Australian flanker David Pocock believes the battle against Richie McCaw and the All Black backrow to dominate the breakdown could be decisive in this weekend’s Rugby World Cup semifinal at Eden Park.
The 23-year-old, who has already played New Zealand 11 times in his short Test career, clearly dislikes talking about himself and the role he plays as the team’s poacher in the tackle area but accepts he will be targeted on Sunday.
“It is fairly standard these days for openside flankers to cop a bit of heat from the opposition and, I mean, they’ve got Richie McCaw, too, so it is going to be a really important part of the game,” he told reporters on Wednesday.
“Both teams know that and in the past it has been a big part of the winning team … the way they’ve played, they’ve dominated the breakdown.”
It is hard to argue against the thesis that Zimbabwean-born Pocock is the most influential player in Australia’s run to the last four.
Absent through injury when the Irish backrow blew away the Wallabies on their way to a stunning pool stage upset, Pocock returned for the final two group victories and then played a major role in the quarterfinal win over South Africa.
Against the Springboks last weekend, Pocock made 27 tackles and missed none, and, having spent most of the afternoon bent over at the breakdown with his hands on the ball, was credited with three turnovers.
Now rivalling McCaw as one of the world’s best openside flankers, Pocock has learned the downside to success too with accusations of cheating that have dogged the All Blacks captain for many years.
“I think it’s fairly standard for most No. 7s,” Pocock said. “It’s been pretty funny checking Twitter for the South African fans, it’s all been in good humour.”
Another thing Pocock has perhaps learned from McCaw is that No. 7s should always pay their respects to the opposition and, crucially, the referee before the game.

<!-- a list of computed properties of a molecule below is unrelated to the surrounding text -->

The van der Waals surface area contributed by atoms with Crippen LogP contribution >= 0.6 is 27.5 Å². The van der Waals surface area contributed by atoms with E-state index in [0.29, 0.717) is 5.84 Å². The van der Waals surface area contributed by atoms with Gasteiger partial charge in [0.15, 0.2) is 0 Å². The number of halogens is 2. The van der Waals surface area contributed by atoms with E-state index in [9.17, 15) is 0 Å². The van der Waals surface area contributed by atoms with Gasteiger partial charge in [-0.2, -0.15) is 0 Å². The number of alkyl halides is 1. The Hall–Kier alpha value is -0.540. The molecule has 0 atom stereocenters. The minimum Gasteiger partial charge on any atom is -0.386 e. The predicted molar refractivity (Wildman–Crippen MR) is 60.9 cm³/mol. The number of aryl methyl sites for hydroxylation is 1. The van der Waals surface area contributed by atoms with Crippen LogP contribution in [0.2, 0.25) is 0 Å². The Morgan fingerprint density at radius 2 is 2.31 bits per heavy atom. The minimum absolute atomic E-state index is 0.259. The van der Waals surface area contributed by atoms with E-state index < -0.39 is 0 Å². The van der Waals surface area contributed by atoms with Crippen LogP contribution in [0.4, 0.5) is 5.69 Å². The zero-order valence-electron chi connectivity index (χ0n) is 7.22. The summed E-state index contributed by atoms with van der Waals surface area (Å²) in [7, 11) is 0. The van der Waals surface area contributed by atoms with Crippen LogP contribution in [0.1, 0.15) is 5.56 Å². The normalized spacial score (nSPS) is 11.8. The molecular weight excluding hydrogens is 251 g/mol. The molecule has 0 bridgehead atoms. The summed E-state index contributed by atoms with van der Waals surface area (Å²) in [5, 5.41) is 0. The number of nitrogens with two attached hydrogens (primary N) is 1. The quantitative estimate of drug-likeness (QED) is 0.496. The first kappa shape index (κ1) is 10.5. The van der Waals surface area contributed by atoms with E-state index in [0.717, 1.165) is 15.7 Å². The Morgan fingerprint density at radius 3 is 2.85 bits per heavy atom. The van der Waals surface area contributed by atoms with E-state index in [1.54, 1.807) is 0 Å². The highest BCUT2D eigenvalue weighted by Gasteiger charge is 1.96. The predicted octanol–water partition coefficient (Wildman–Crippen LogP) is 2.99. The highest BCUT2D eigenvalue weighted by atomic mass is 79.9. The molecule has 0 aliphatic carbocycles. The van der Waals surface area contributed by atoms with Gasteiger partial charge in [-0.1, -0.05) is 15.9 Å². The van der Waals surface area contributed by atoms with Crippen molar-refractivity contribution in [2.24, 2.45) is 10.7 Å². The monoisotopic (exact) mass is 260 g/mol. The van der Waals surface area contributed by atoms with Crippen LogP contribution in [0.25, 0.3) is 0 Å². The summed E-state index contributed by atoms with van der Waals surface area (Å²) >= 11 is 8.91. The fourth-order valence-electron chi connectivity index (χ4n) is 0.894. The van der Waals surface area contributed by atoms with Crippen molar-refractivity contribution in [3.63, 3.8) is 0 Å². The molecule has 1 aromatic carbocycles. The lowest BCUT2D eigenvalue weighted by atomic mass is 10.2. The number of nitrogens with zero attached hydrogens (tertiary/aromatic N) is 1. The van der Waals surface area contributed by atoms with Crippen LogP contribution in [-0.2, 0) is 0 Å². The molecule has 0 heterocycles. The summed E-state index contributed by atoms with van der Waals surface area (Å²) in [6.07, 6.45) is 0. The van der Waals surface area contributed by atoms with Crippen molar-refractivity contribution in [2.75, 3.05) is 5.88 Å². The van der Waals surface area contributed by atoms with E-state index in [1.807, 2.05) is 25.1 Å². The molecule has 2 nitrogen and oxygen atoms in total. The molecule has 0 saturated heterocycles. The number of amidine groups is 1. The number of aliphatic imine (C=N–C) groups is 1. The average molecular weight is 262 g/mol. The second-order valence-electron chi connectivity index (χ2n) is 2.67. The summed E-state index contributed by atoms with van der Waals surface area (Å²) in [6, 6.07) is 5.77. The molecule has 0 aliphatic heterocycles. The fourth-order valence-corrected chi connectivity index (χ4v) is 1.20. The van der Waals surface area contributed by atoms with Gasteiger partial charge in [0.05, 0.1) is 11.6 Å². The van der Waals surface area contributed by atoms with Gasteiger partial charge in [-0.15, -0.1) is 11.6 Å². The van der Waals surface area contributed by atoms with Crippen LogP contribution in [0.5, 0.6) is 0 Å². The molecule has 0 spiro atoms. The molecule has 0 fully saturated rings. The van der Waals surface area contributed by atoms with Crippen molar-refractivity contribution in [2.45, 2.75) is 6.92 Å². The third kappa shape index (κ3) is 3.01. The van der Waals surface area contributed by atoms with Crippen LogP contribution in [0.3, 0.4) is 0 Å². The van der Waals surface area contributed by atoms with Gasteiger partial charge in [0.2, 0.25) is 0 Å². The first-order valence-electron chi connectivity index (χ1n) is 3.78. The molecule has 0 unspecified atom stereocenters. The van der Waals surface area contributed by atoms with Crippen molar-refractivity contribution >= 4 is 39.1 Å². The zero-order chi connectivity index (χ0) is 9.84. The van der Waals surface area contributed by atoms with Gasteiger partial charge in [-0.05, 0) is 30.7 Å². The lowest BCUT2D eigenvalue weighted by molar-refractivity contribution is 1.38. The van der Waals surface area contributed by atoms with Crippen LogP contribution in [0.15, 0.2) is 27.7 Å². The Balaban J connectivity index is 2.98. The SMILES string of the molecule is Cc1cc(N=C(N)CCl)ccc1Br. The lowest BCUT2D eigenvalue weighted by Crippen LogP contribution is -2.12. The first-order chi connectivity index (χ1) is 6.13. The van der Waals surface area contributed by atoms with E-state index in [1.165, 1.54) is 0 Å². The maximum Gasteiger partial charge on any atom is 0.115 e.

“The All Blacks probably have a different set of threats,” he said. “They use a bit more footwork and you probably have to say that their work at the breakdown, across the board, is probably a bit better and more contested.
“We’re going to have to step up at the breakdown again and Craig Joubert’s a great ref, so we’re expecting him to be good there.”
The “respects” rule also extended to questions about whether he was now better than three-times world player of the year McCaw, particularly as the All Black has been carrying a foot injury.
“I don’t get involved in that kind of thing, it’s such a big game for the team, and that’s pretty much all I’m focusing on at the moment,” Pocock said.
“At this stage of the tournament, there wouldn’t be too many blokes who aren’t carrying some sort of injury. Come game day, everyone puts that behind them and you don’t notice anything.”
As for questions about whether good opensides were so effective because they knew the rules better than the match officials, that was clearly one to meet with a very straight bat.
“I’ve got no idea, I guess, I really don’t know,” he said. “I leave that to you guys to discuss.” — Reuters
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